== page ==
Stars of the silver screen graced the red carpet of the 68th annual Tony Awards last week, but they weren't there to support their theatrical compatriots -- many were nominees themselves.
Bryan Cranston, star of the TV hit "Breaking Bad," even won best performance by an actor in a leading role in a play for his portrayal of former President Lyndon B. Johnson in "All the Way." Although "All the Way" marked his Broadway debut, Cranston actually got his start on the live stage, doing local and regional theater following college.
"There's nothing else like working onstage because you can feel the audience, moment to moment, and it affects your performance," he told CBS News.
The power of live theater came up again and again among the TV and movie stars walking the red carpet.
Hugh Jackman, known as Wolverine in the "X-Men" series, hosted the Tony Awards this year and has had a few turns on Broadway himself -- in "The Boy From Oz" and "A Steady Rain." While he enjoys acting in films, Jackman says theater is extra special: "I love films as well, I've been very blessed. But most actors at some point -- they owe everything to the stage, and I love it."
Movies pay well, but when the cameras stop rolling, many actors return to the stage.
Brian J. Smith, an actor who's appeared in such TV shows as "Defiance" and "Person of Interest," calls theater a "high-wire act."
This year, he was nominated for a Tony for his role in "The Glass Menagerie." "Working in the theater is, is where you grow," he said. "It's where you get challenged the most, you find out the most about yourself. It's a safe laboratory to fail and succeed."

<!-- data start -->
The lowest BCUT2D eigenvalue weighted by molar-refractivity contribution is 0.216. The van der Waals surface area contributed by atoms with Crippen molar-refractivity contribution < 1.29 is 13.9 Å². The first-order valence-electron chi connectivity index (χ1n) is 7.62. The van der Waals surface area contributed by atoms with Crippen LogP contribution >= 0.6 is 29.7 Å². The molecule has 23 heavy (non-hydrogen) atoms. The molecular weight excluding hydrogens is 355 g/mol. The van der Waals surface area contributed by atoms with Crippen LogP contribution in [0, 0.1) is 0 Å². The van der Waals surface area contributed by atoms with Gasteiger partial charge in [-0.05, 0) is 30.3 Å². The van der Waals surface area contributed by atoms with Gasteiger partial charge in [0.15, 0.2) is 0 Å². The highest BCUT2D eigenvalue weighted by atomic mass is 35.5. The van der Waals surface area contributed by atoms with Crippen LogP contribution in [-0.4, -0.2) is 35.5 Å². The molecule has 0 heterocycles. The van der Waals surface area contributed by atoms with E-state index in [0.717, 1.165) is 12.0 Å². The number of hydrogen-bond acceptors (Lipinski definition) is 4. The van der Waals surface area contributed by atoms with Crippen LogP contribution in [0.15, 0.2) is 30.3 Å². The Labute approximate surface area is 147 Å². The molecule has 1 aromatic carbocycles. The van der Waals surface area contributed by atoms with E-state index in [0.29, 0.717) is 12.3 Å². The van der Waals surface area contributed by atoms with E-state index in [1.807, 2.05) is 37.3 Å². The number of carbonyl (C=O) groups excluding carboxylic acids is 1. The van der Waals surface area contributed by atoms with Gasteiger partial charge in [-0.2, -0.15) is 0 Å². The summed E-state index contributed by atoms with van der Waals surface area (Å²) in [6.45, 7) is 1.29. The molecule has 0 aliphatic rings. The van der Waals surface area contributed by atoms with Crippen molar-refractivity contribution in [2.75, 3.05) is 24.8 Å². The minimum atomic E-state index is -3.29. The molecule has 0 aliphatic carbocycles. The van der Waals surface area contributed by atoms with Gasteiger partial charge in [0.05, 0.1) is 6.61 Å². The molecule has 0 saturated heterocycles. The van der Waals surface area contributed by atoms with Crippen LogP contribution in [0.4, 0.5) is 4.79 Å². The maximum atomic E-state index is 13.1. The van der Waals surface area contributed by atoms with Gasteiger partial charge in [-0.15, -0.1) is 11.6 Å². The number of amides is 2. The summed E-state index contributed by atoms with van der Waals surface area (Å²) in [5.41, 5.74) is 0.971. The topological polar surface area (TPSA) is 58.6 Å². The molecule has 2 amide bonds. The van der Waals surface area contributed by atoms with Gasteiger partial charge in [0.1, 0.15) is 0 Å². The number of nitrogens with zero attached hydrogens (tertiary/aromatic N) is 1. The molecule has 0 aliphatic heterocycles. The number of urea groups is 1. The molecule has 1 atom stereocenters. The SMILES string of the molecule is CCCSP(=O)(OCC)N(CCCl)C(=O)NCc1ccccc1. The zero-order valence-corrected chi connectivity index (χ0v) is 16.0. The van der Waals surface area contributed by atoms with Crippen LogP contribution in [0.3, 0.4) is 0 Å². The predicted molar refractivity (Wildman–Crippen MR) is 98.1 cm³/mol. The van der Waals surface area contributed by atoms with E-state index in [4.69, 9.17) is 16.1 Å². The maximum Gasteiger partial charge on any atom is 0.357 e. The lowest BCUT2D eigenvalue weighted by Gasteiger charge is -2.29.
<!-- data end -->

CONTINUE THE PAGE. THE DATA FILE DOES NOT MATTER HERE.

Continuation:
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Dule Hill, meanwhile, has taken on challenging TV roles such as a presidential aide on "The West Wing." But he says theater is harder: "When the curtain goes up you have to do it, the real art is there's no cuts, theres no retakes the only retake is tomorrow and that's actually a new take."
And theater can open new doors, as it did for James Iglehart, a 1970s movie star who just won a Tony Award for best feature actor in a musical in the Broadway production of "Aladdin."
"Theater is breaking down the barriers and showing film, 'Listen, let's go back to the history books and start doing things the way it was, not the way we think it is,'" he said.
Following the 2014 Tony Awards, Broadway has experienced an uptick in revenue. "A Gentleman's Guide to Love and Murder" had its best week ever at the box office after scoring the Tony Award for best musical of the year.
After the Tonys, "All the Way," which took home best play, took in $288,909 more than the previous week.
"I think it will always be a part of my life," Cranston said about theater. "I've so enjoyed this experience coming to Broadway and doing a really well written play like 'All the Way.'"
All the way from Hollywood, back to Broadway.